Just yesterday we wrote about how central banks are "running out of road" to be able to provide any meaningful incremental "stimulus" to the economy (see "Bridgewater Calculates How Much Time Central Banks Have Left"). As Bridgewater's Ray Dalio pointed out, at some point in the not so distant future, the ECB and BOJ will have purchased every eligible security possible. Even if the central banks do continue to expand the scope of their existing programs, eventually they will simply run out of securities to buy.
Ok fine, central banks are "running out of road", however at the same time they are terrified to rip (or even peel) the band-aid off. This has put the system in an unstable equilibrium: on one hand, central bankers - as even they admit - need to hand over the growth impulse to governments, yet on the other hand, they are terrified of even the smallest change to the status quo as they know they may undo some 7 years of "wealth effect" creation overnight.
How much longer can this charade continue?
While many would be quick to answer "indefinitely" that is not true, because with every bond, ETF or stock, purchased by central bankers they come to the point where they either monetize the entire lot, or they increasingly impair the functioning of the capital markets (just ask the dozens of marquee hedge funds that have shuttered in recent years).
We concluded that post by summarizing Dalio's analysis which suggested central banks could continue the party for another 4-5 years.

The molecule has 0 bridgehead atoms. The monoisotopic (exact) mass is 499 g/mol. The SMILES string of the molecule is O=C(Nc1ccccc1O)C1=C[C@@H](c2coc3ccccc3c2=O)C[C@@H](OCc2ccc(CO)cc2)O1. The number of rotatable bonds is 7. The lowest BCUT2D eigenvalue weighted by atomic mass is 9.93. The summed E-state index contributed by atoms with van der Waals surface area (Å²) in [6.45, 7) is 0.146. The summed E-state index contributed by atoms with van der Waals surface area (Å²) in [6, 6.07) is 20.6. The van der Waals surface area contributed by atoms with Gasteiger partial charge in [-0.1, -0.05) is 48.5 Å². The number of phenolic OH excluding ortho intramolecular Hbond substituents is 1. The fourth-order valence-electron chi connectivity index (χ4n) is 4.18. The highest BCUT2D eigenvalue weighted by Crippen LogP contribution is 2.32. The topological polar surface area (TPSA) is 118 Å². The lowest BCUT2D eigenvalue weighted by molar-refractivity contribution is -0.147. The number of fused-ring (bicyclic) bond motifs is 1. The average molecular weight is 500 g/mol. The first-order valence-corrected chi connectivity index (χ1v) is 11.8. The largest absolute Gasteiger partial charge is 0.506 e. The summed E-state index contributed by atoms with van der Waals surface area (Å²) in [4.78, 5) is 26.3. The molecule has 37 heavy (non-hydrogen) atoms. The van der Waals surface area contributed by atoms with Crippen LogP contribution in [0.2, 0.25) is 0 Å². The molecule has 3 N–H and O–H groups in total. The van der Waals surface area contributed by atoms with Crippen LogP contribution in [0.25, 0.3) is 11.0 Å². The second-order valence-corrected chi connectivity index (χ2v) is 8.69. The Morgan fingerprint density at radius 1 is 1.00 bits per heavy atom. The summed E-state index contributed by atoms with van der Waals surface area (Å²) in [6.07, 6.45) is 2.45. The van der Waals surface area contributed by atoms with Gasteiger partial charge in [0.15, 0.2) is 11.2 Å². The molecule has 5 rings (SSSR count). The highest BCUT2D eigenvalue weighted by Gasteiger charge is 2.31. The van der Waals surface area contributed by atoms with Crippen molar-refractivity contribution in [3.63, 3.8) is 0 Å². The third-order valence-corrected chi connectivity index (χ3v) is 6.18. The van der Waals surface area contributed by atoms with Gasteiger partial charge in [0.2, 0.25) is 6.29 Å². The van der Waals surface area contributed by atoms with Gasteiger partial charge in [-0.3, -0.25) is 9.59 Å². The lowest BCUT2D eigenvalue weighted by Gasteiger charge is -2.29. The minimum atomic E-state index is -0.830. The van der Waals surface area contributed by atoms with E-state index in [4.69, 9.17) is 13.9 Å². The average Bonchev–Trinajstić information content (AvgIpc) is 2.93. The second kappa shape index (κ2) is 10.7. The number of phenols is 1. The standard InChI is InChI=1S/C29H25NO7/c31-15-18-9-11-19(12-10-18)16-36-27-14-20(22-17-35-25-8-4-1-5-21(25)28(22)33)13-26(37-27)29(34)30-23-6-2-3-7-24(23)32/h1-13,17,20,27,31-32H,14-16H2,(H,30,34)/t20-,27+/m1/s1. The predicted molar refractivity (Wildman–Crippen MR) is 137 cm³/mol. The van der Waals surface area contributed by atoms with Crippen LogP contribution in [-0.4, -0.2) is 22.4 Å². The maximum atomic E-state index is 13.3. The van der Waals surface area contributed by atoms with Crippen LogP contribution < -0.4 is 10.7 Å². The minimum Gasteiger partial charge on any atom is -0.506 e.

Which means for those market participants who have already torn most of their hair out from participating in a centrally planned "market" where nothing makes sense, get ready because, the insanity may last another 4 or 5 years longer...
But, at least one central banker thinks she can do much better than that. If Bank of England deputy governor, Minouche Shafik, has her way then interest rates will hover around 0% in perpetuity and other forms of quantitative easing will become the "standard tool of central bankers." Per the Telegraph:
“Deep structural forces have combined to depress the level of interest rates at which the economy would be in equilibrium, obliging us to rely ever more on monetary policies that were once considered unconventional.”
The neutral rate of interest “is closer to zero than it used to be. You can see from charts that historically, interest rates have always been at around 5pc, going back hundreds of years… even in ancient Babylon,” she said.
“Something has changed in the last decade with big forces of demography, global savings and investment, and the neutral rate has fallen and is likely to stay low for a very long time.”
Despite the fact that the Bank of England just cut its base rate to a new record low of 0.25% last month, Shafik expects the next move will be another cut as the Bank tries to combat a Brexit-related economic slowdown. Yes, because previous cuts have provided such meaningful, measurable economic improvement...why not.
“There is no doubt in my mind that the UK is experiencing a sizeable economic shock in the wake of the referendum. Any reduction in openness or need to reallocate resources will necessarily imply a slower rate of potential growth for the economy,” said Ms Shafik, noting a hit to business investment as well as flows of foreign funds into the country.
“It seems likely to me that further monetary stimulus will be required at some point in order to help ensure that a slowdown in economic activity doesn’t turn into something more pernicious.”
But if you're worried about who will ultimately take the BOE reigns and keep the centrally planned bubbles going, infinity is, after all, a long time for any mere mortal to maintain control, we ask you to fear not as Shafik will be leaving the BOE soon to head up the London School of Economics where she can teach a whole new generation of central planners the art of bubble making.